A long winter with cold temperatures has left parking lots and roads in a state of disarray with many potholes.
A plan to fix parking lots over the next few years including this summer was presented to Faculty Assembly Monday by Director of Facilities, Maintenance and Operations Mary DePentu. The maintenance department will be repairing potholes in lots E-15 and C-15 near King Hall and Lot 5 behind Laker Hall.
They are planning to fix fixing the lot behind Romney Field House and parking lots on West Campus in the summer of 2012.
"We generally wait for the summer to patch [the potholes]," DePentu said. "Sometimes we’ll order a specific amount of asphalt to fill the area and if it’s bad enough we’ll cut out the entire section and then fill it."
For a quick fix, the maintenance staff will use what DePentu calls a "cold patch," which is a fix done during the winter that does not use heat.
Ronald Randall, head of Grounds and Maintenance, said he does not like the idea of cold patching because it lacks longevity.
"It’s really hard to spend $100 a ton when we buy eight tons at a time," Randall said. "So it’s hard for me to put that [asphalt] into holes when I know the rain is going to wash it out."
The maintenance department has a limited budget to cover many costs. When DePentu began working with the grounds department in 1999, the preventative maintenance budget was $10,000. Now the department has about $100,000 to cover many of the costs. That $100,000 goes toward snow removal, parking lots, maintenance equipment, ice control, cold and hot patching of potholes, crosswalk and parking lot stripping and signage for the roadways, parking lots and crosswalks.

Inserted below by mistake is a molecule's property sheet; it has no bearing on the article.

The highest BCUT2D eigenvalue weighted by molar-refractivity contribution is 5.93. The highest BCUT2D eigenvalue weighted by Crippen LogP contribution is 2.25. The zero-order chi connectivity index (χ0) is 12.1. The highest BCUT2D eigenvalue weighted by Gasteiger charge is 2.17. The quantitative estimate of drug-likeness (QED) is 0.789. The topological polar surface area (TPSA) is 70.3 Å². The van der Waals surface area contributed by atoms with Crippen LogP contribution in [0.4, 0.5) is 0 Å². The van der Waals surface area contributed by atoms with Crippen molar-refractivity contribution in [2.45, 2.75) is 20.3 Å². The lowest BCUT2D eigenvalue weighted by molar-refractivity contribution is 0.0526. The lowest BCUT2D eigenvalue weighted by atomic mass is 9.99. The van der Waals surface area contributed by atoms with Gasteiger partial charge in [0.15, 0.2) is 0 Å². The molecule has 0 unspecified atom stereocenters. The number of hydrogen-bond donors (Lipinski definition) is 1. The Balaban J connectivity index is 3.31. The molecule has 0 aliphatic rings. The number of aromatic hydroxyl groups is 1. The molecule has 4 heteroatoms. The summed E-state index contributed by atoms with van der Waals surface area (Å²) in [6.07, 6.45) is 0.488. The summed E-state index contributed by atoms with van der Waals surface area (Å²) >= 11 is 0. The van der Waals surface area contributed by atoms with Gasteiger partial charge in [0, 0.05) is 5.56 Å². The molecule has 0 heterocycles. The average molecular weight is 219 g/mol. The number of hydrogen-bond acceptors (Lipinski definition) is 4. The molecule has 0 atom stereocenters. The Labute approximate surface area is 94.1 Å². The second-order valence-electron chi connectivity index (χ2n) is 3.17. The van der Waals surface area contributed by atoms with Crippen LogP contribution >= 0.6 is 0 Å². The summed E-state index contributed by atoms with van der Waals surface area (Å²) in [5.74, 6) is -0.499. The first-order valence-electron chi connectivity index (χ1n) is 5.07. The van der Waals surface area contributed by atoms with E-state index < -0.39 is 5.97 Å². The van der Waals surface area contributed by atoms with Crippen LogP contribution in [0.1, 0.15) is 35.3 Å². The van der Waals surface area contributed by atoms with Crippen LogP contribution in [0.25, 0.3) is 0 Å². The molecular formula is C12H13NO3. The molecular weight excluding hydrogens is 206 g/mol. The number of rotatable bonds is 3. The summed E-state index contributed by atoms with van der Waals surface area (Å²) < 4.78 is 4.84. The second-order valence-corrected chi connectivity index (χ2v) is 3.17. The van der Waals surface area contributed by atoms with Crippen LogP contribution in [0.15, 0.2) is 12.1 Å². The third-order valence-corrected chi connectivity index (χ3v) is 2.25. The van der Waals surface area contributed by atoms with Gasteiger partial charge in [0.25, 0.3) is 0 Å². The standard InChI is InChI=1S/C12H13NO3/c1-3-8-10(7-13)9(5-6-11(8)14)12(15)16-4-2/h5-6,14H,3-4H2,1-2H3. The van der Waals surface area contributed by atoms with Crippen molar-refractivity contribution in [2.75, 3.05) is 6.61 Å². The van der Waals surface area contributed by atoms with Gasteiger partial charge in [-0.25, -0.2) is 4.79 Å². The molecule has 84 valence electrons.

With the rising price of fuel, the price of asphalt is also climbing.
"The whole process is expensive," DePentu said. "Because our asphalt is a petroleum-based product."
Randall is very innovative and always looks for the best solution possible, DePentu said.
"The best solution is tearing up and rebuilding the road," Randall said. "That’s not always financially possible."
The potholes are particularly bad this year because of the harsh winter and cold spring, Randall said.
"Inherently, what creates [potholes] is the natural freeze and frost cycle. When the frost in the ground is freezing and thawing. It’s the worst we’ve seen in years, all over New York state," Randall said.
Maintenance cannot start repairs without asphalt, which is not available until spring. Randall said he hopes to place an order for asphalt in the next week or two.
Last year, the maintenance department rented The Pothole Killer, a machine used to repair potholes quickly and easily.
"It was almost something out of a sci-fi movie," DePentu said.
The machine blows the water out of the pothole, and fills it with tack asphalt. The tack asphalt is then mixed with stone, leaving the staff to roll the mixture with a roller.
DePentu said, students can call the maintenance office with any concerns.
"Many eyes are a wonderful thing," DePentu said. "We have 650 acres of campus to maintain. It’s difficult for only 17 staff members to keep track of."